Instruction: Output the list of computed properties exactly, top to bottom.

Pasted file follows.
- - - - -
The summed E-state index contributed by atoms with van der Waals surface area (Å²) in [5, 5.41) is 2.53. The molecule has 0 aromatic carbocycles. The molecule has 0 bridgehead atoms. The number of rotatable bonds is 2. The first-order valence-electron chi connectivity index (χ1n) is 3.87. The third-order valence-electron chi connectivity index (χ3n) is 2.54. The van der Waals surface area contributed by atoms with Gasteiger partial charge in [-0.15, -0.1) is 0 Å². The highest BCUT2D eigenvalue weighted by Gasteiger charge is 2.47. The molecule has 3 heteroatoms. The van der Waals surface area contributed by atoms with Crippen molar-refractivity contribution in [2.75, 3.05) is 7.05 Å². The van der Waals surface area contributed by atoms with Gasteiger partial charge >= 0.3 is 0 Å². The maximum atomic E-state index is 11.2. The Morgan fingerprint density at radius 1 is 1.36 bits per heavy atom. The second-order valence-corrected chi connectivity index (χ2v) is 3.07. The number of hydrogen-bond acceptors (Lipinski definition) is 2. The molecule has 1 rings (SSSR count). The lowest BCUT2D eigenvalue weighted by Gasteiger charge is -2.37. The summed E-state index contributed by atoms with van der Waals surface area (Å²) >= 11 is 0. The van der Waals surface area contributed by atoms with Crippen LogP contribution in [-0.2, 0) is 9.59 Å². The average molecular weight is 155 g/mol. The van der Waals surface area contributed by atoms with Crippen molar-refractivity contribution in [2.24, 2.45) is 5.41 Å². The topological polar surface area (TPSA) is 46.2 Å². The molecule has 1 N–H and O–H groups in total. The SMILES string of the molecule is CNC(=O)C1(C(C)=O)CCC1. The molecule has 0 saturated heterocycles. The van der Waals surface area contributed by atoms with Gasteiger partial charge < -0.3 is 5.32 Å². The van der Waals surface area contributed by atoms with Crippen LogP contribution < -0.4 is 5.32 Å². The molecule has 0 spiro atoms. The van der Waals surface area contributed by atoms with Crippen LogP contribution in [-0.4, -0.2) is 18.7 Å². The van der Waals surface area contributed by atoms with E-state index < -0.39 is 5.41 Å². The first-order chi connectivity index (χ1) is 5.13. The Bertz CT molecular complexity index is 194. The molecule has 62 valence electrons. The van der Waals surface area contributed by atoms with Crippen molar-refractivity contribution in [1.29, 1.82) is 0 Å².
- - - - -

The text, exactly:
The summed E-state index contributed by atoms with van der Waals surface area (Å²) in [5, 5.41) is 2.53. The molecule has 0 aromatic carbocycles. The molecule has 0 bridgehead atoms. The number of rotatable bonds is 2. The first-order valence-electron chi connectivity index (χ1n) is 3.87. The third-order valence-electron chi connectivity index (χ3n) is 2.54. The van der Waals surface area contributed by atoms with Gasteiger partial charge in [-0.15, -0.1) is 0 Å². The highest BCUT2D eigenvalue weighted by Gasteiger charge is 2.47. The molecule has 3 heteroatoms. The van der Waals surface area contributed by atoms with Crippen molar-refractivity contribution in [2.75, 3.05) is 7.05 Å². The van der Waals surface area contributed by atoms with Gasteiger partial charge >= 0.3 is 0 Å². The maximum atomic E-state index is 11.2. The Morgan fingerprint density at radius 1 is 1.36 bits per heavy atom. The second-order valence-corrected chi connectivity index (χ2v) is 3.07. The number of hydrogen-bond acceptors (Lipinski definition) is 2. The molecule has 1 rings (SSSR count). The lowest BCUT2D eigenvalue weighted by Gasteiger charge is -2.37. The summed E-state index contributed by atoms with van der Waals surface area (Å²) >= 11 is 0. The van der Waals surface area contributed by atoms with Crippen LogP contribution in [-0.2, 0) is 9.59 Å². The average molecular weight is 155 g/mol. The van der Waals surface area contributed by atoms with Crippen molar-refractivity contribution in [2.24, 2.45) is 5.41 Å². The topological polar surface area (TPSA) is 46.2 Å². The molecule has 1 N–H and O–H groups in total. The SMILES string of the molecule is CNC(=O)C1(C(C)=O)CCC1. The molecule has 0 saturated heterocycles. The van der Waals surface area contributed by atoms with Gasteiger partial charge < -0.3 is 5.32 Å². The van der Waals surface area contributed by atoms with Crippen LogP contribution < -0.4 is 5.32 Å². The molecule has 0 spiro atoms. The van der Waals surface area contributed by atoms with Crippen LogP contribution in [-0.4, -0.2) is 18.7 Å². The van der Waals surface area contributed by atoms with E-state index < -0.39 is 5.41 Å². The first-order chi connectivity index (χ1) is 5.13. The Bertz CT molecular complexity index is 194. The molecule has 62 valence electrons. The van der Waals surface area contributed by atoms with Crippen molar-refractivity contribution in [1.29, 1.82) is 0 Å².